Assessing Socioeconomic Factors Influencing Production and Commercialization of Bambara Groundnut as an Indigenous Climate-Resilient Crop in Nigeria

  • Olawale Emmanuel OlayideEmail author
  • Samuel A. Donkoh
  • Isaac Gershon Kodwo Ansah
  • William Adzawla
  • Patrick J. O’Reilly
  • Sean Mayes
  • Aryo Feldman
  • Razlin Azman Halimi
  • George Nyarko
  • Christopher O. Ilori
  • Tunrayo Alabi
Reference work entry


Climate change is impacting the cropping system, landscape, livelihoods, and nutrition diversity of farming households and communities in Africa. Climate change adaptability and resilience are emerging as important criteria for setting national priorities for promoting indigenous crops to enhance food and nutrition security, especially of resource-poor smallholders. However, many climate resilient indigenous crops have been lost due to inappropriate policies that fail to prioritize climate resilience and nutritional diversity. Bambara groundnut (Vigna subterranea) is an indigenous crop in Africa. It is tolerant to drought, poor soils, and short spells of elevated temperatures. It, therefore, offers several advantages over other legumes as a source of nutrition, food security and improved welfare in the face of climate change. The research investigated farmers’ perceptions and socioeconomic factors that influenced the cultivation and commercialization of bambara groundnut and the effect of commercialization on smallholder farmers’ welfare in two local government areas (LGAs) of Benue State, Nigeria. In all, 300 smallholder farmers were sampled through a multistage sampling technique. The method of analysis involved the estimation of a fractional regression and treatment effect models. We found that older farmers who perceived that bambara groundnut is a climate-resilient and food security crop allocated more of their total farmland to its production. The perception that bambara groundnut is a climate-resilient crop also impacted positively on the commercialization of bambara groundnut. Formal education coupled with the commercialization of bambara groundnut led to increased farmers’ welfare. We recommend that more sensitization and education should be given to farmers on the good characteristics of bambara groundnut as a climate-resilient and food security crop while they are also supported to upscale its production for commercialization purposes.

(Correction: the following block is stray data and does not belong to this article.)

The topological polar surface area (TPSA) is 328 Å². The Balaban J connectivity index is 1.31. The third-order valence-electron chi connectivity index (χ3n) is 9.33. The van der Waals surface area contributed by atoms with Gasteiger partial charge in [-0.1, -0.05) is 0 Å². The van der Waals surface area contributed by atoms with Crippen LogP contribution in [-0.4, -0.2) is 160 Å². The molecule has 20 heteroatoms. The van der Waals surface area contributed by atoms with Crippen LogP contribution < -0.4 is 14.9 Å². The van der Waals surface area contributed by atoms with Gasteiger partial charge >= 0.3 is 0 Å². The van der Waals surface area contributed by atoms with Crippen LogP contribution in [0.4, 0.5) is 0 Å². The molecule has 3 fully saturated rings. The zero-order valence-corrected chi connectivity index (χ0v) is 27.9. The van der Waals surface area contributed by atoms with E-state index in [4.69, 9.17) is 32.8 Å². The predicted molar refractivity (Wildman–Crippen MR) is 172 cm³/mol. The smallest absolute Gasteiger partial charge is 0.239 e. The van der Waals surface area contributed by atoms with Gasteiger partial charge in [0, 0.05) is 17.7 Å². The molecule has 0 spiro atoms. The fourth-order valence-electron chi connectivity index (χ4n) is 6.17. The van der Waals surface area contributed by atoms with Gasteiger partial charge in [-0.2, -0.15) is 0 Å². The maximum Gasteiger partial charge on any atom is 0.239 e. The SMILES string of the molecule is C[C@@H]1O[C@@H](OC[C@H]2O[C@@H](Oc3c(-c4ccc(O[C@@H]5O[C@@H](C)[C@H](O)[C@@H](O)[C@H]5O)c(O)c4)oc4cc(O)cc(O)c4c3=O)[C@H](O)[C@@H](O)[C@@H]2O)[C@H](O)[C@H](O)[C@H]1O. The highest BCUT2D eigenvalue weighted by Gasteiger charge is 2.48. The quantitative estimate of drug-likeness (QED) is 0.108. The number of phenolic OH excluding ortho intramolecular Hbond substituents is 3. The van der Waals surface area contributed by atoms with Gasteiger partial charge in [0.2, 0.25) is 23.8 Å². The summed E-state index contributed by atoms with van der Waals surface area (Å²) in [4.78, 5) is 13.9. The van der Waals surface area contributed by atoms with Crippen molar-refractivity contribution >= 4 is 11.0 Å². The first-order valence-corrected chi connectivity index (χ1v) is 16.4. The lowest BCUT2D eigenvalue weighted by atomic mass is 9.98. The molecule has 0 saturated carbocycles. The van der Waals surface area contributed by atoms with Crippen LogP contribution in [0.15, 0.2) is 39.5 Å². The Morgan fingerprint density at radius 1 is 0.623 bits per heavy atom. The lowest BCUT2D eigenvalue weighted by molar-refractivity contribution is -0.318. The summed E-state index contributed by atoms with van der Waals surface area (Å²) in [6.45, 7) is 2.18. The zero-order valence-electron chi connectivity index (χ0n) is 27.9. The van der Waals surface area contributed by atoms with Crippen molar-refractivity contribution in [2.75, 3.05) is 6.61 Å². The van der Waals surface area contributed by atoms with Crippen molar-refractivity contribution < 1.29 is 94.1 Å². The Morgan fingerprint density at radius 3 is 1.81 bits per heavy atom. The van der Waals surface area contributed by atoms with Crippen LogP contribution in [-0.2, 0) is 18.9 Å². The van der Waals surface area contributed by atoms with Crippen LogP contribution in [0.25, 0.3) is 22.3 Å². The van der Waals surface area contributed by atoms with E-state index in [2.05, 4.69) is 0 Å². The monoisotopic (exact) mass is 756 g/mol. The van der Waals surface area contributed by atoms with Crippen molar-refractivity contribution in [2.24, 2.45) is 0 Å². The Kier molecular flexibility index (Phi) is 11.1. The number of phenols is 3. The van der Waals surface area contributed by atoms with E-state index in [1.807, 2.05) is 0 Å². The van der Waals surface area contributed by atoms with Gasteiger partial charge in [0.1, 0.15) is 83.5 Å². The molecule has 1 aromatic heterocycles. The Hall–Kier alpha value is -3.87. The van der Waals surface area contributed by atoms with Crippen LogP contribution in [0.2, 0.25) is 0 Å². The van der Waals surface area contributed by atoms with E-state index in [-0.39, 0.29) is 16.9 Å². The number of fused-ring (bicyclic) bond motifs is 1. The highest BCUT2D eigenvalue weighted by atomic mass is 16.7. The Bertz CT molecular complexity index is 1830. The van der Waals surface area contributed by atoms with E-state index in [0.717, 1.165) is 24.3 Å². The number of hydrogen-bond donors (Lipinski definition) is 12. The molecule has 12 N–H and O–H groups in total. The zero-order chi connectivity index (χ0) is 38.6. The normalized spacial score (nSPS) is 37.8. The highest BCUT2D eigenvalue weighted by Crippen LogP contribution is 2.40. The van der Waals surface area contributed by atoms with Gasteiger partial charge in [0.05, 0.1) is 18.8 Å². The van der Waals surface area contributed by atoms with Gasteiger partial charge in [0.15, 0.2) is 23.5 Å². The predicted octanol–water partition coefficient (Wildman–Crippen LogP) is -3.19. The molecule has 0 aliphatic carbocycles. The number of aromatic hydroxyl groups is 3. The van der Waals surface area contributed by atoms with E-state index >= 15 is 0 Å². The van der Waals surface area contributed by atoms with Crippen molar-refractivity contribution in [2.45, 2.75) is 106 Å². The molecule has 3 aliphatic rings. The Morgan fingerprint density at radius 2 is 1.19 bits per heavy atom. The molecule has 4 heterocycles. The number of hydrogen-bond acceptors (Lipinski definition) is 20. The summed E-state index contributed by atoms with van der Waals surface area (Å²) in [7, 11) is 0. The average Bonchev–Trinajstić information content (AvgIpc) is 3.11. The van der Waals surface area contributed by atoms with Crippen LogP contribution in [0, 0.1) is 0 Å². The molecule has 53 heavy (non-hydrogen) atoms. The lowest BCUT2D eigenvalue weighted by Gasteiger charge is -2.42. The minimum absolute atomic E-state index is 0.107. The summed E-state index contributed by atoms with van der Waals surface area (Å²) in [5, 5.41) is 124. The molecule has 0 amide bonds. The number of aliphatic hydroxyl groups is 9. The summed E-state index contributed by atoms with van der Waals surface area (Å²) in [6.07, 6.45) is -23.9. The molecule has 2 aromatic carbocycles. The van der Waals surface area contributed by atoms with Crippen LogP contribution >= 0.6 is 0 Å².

Indigenous crop Bambara groundnut Commercialization Climate resilience Food security and nutrition Household welfare 


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Copyright information

© Springer Nature Switzerland AG 2020

Authors and Affiliations

  • Olawale Emmanuel Olayide
    • 1
    Email author
  • Samuel A. Donkoh
    • 2
  • Isaac Gershon Kodwo Ansah
    • 2
  • William Adzawla
    • 2
  • Patrick J. O’Reilly
    • 3
  • Sean Mayes
    • 3
  • Aryo Feldman
    • 3
  • Razlin Azman Halimi
    • 3
    • 4
  • George Nyarko
    • 5
  • Christopher O. Ilori
    • 6
  • Tunrayo Alabi
    • 7
  1. 1.Centre for Sustainable DevelopmentUniversity of IbadanIbadanNigeria
  2. 2.Faculty of Agribusiness and Communication SciencesUniversity for Development StudiesTamaleGhana
  3. 3.Crops for the Future (CFF)Jalan BrogaMalaysia
  4. 4.Southern Cross Plant ScienceSouthern Cross UniversityEast LismoreAustralia
  5. 5.Faculty of Agriculture, University for Development StudiesTamaleGhana
  6. 6.Crop Protection and Environmental BiologyUniversity of IbadanIbadanNigeria
  7. 7.Geographic Information Systems UnitInternational Institute of Tropical AgricultureIbadanNigeria

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